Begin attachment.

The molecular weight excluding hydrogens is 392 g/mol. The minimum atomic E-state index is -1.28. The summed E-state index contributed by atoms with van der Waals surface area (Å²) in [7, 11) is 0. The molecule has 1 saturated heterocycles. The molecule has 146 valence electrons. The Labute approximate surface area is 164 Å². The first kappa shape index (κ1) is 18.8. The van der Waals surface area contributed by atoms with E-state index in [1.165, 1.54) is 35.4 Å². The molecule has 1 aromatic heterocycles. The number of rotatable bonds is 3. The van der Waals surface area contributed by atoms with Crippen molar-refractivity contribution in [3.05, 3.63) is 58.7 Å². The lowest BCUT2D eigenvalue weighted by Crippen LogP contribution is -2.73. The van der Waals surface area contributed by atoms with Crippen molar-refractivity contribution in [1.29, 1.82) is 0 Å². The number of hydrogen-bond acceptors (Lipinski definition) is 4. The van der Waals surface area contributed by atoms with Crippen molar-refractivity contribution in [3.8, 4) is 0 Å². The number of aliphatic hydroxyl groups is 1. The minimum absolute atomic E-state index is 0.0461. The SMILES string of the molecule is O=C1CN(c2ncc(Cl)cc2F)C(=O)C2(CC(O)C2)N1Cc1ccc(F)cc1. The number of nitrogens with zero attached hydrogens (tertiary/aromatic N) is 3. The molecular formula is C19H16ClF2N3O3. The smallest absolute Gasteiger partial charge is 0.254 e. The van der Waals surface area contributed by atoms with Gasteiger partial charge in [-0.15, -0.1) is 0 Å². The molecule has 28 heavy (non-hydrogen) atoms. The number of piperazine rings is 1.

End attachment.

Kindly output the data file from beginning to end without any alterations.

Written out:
The molecular weight excluding hydrogens is 392 g/mol. The minimum atomic E-state index is -1.28. The summed E-state index contributed by atoms with van der Waals surface area (Å²) in [7, 11) is 0. The molecule has 1 saturated heterocycles. The molecule has 146 valence electrons. The Labute approximate surface area is 164 Å². The first kappa shape index (κ1) is 18.8. The van der Waals surface area contributed by atoms with E-state index in [1.165, 1.54) is 35.4 Å². The molecule has 1 aromatic heterocycles. The number of rotatable bonds is 3. The van der Waals surface area contributed by atoms with Crippen molar-refractivity contribution in [3.05, 3.63) is 58.7 Å². The lowest BCUT2D eigenvalue weighted by Crippen LogP contribution is -2.73. The van der Waals surface area contributed by atoms with Crippen molar-refractivity contribution in [1.29, 1.82) is 0 Å². The number of hydrogen-bond acceptors (Lipinski definition) is 4. The van der Waals surface area contributed by atoms with Crippen molar-refractivity contribution in [3.8, 4) is 0 Å². The number of aliphatic hydroxyl groups is 1. The minimum absolute atomic E-state index is 0.0461. The SMILES string of the molecule is O=C1CN(c2ncc(Cl)cc2F)C(=O)C2(CC(O)C2)N1Cc1ccc(F)cc1. The number of nitrogens with zero attached hydrogens (tertiary/aromatic N) is 3. The molecular formula is C19H16ClF2N3O3. The smallest absolute Gasteiger partial charge is 0.254 e. The van der Waals surface area contributed by atoms with Gasteiger partial charge in [-0.15, -0.1) is 0 Å². The molecule has 28 heavy (non-hydrogen) atoms. The number of piperazine rings is 1.